Your typical flight is a pretty sedentary affair with the vast majority of your time being spent either in level flight or waiting patiently on the tarmac. You’d be forgiven for thinking then that that’s all they’re capable of, transporting people from point A to point B and any deviations from that could spell disaster. In fact many modern airliners are capable of performing many feats you’d think would only be in the realms of jet fighters, albeit in a slightly different fashion. Boeing’s new 787 (called the Dreamliner) may look like your traditional jetliner but below that somewhat plain exterior beats the heart of an aircraft capable of doing some really impressive things:https://www.youtube.com/watch?v=OmqLsEhoOzY
By far the most impressive maneuvers in the video are the extraordinarily tight turns that it’s able to accomplish, something which just seems impossible given the immense size of the craft. The short duration land and re-take off is equally impressive, especially considering the incredibly tight turn that it performs straight afterwards. Of course performing these kinds of maneuvers with a bunch of people in the plane is ill-advised but it shows that a modern airliner can really move if it has to, something which is critical in times of emergency.
I’d remissed if I didn’t link the equally impressive video of one of Boeing’s first jet liners doing a barrel roll, all the way back in 1955:
The SR-71, commonly referred to as the Blackbird, was a pinnacle of engineering. Released back in 1966 it was capable of cruising at Mach 3.2 at incredible heights, all the way up to 25KM above the Earth’s surface. It was the only craft that had the capability to outrun any missiles thrown at it and it’s for this reason alone that not one Blackbird was ever lost to enemy action (although a dozen did fail in a variety of other scenarios). However the advent of modern surveillance techniques, such as the introduction of high resolution spy satellites and unmanned drones made the capabilities that the Blackbird offered somewhat redundant and it was finally retired from service back in 1998. Still plane enthusiasts like myself have always wondered if there would ever be a successor craft as nothing has come close to matching the Blackbird’s raw speed.
The rumours of a successor started spreading over 3 decades ago when it was speculated that the USA, specifically Lockheed Martin, had the capability to build a Mach 5 version of the Blackbird. It was called Project Aurora by the public and there have been numerous sightings attributed to the project over the years as well as a lot of sonic boom data gathered by various agencies pointing towards a hypersonic craft flying in certain areas. However nothing concrete was ever established and it appear that should the USA be working on a Blackbird successor it was keeping it under tight wraps, not wanting a single detail of it to escape. A recent announcement however points to the Aurora being just a rumour with the Blackbirds successor being a new hypersonic craft called the SR-72.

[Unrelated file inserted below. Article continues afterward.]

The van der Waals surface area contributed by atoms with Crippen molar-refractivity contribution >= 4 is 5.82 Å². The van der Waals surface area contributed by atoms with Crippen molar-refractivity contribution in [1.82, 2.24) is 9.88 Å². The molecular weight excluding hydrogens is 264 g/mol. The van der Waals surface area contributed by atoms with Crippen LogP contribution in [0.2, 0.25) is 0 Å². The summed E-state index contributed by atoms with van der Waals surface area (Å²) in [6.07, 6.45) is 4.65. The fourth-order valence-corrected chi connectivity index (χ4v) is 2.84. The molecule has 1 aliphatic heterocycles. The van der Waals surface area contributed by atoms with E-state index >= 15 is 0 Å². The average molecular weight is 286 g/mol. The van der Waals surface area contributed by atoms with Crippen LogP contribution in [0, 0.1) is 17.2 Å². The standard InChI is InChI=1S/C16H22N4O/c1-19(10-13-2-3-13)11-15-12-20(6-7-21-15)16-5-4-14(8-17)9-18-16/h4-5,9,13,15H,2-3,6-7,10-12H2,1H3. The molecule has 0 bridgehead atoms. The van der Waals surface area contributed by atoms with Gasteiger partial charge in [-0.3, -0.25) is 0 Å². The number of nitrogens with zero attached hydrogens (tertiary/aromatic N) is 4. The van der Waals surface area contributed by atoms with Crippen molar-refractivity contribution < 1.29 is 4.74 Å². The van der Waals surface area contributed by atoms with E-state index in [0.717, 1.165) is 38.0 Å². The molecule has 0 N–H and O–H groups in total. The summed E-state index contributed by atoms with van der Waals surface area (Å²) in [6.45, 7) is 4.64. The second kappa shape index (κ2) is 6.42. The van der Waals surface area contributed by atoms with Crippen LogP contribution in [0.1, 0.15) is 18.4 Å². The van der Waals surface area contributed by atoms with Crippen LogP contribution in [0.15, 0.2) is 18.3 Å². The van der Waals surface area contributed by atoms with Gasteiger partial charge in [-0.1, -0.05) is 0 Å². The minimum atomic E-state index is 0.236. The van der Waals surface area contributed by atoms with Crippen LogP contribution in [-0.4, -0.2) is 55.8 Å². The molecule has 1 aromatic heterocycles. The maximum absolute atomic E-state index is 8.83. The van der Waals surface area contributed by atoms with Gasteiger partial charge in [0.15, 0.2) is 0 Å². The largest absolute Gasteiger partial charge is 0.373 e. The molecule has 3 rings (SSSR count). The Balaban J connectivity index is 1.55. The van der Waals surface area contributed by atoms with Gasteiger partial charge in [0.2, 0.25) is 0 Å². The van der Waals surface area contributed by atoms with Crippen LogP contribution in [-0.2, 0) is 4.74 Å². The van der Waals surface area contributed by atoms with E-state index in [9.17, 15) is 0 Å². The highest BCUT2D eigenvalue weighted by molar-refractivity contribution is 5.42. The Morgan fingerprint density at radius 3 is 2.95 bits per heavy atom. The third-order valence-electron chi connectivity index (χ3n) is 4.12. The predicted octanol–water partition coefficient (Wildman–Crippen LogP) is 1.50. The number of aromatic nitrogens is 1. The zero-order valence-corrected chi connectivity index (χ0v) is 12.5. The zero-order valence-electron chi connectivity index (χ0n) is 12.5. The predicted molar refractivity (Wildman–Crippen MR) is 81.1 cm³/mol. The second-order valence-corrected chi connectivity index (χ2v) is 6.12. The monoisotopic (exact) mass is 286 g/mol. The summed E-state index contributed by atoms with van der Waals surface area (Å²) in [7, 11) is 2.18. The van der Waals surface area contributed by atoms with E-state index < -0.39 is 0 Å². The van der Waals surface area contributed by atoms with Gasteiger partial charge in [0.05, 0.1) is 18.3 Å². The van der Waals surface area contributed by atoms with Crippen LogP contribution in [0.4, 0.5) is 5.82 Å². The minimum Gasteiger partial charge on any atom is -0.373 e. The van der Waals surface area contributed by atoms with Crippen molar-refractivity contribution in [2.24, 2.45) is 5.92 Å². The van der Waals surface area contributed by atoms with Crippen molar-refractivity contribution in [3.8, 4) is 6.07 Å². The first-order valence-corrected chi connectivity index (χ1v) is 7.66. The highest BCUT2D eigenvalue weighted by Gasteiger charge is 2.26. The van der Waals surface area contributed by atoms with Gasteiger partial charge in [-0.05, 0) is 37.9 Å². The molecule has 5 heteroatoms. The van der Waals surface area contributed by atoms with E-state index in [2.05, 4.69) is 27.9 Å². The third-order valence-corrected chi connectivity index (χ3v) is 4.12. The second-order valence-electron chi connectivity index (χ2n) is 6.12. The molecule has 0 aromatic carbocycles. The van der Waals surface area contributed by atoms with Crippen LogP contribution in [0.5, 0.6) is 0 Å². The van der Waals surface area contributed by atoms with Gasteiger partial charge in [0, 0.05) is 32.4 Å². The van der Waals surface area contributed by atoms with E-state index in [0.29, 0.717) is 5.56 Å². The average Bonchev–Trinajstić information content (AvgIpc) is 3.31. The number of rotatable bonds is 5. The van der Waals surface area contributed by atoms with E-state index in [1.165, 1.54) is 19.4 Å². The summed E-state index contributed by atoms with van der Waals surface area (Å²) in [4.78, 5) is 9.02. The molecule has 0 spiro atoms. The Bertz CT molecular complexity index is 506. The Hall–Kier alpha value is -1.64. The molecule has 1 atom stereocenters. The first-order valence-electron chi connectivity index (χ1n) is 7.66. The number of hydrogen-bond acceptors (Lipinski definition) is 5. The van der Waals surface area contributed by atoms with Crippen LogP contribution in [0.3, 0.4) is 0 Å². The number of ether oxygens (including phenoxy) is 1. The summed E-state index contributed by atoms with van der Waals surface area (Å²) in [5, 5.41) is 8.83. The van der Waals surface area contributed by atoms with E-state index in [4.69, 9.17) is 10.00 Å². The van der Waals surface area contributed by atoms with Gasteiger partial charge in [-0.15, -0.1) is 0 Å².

Whilst just a concept at this stage, with the first scaled prototype due in 2023, the SR-72’s capabilities are set to eclipse that of the venerable Blackbird significantly. The target cruise speed for the craft is a whopping Mach 6, double that of its predecessor. The technology to support this kind of speed is still highly experimental to the point where most of the craft built to get to those kinds of speeds (in air) have all ended rather catastrophically. Indeed switching between traditional jet engines and the high speed scramjets is still an unsolved problem (all those previous scramjet examples were rocket powered) and is likely the reason for the SR-72’s long production schedule.
What’s particularly interesting about the SR-72 though is the fact that Lockheed Martin is actually considering building it as the aforementioned reasons for the Blackbird’s retirement haven’t gone away. Whilst this current concept design seems to lend itself to a high speed reconnaissance drone (I can’t find any direct mention of it being manned and there’s no visible windows on the craft), something which does fit into the USA’s current vision for their military capabilities, it’s still a rather expensive way of doing reconnaissance. However the SR-72 will apparently have a strike capable variant, something which the Blackbird did not have. I can’t myself foresee a reason for having such a high speed craft to do bombing runs (isn’t that what we have missiles for?) but then again I’m not an expert on military strategy so there’s probably something I’m missing there.
As a technology geek though the prospect of seeing a successor to the SR-72 makes me giddy with excitement as the developments required to make it a reality would mean the validation of a whole bunch of tech that could provide huge benefits to the rest of the world. Whilst I’m sure the trickle down wouldn’t happen for another decade or so after the SR-72’s debut you can rest assured that once scramjet technology has been made feasible it’ll find its way into other aircraft meaning super fast air travel for plebs like us. Plus there will also be all the demonstrations and air shows for Lockheed Martin to show off its new toy, something which I’m definitely looking forward to.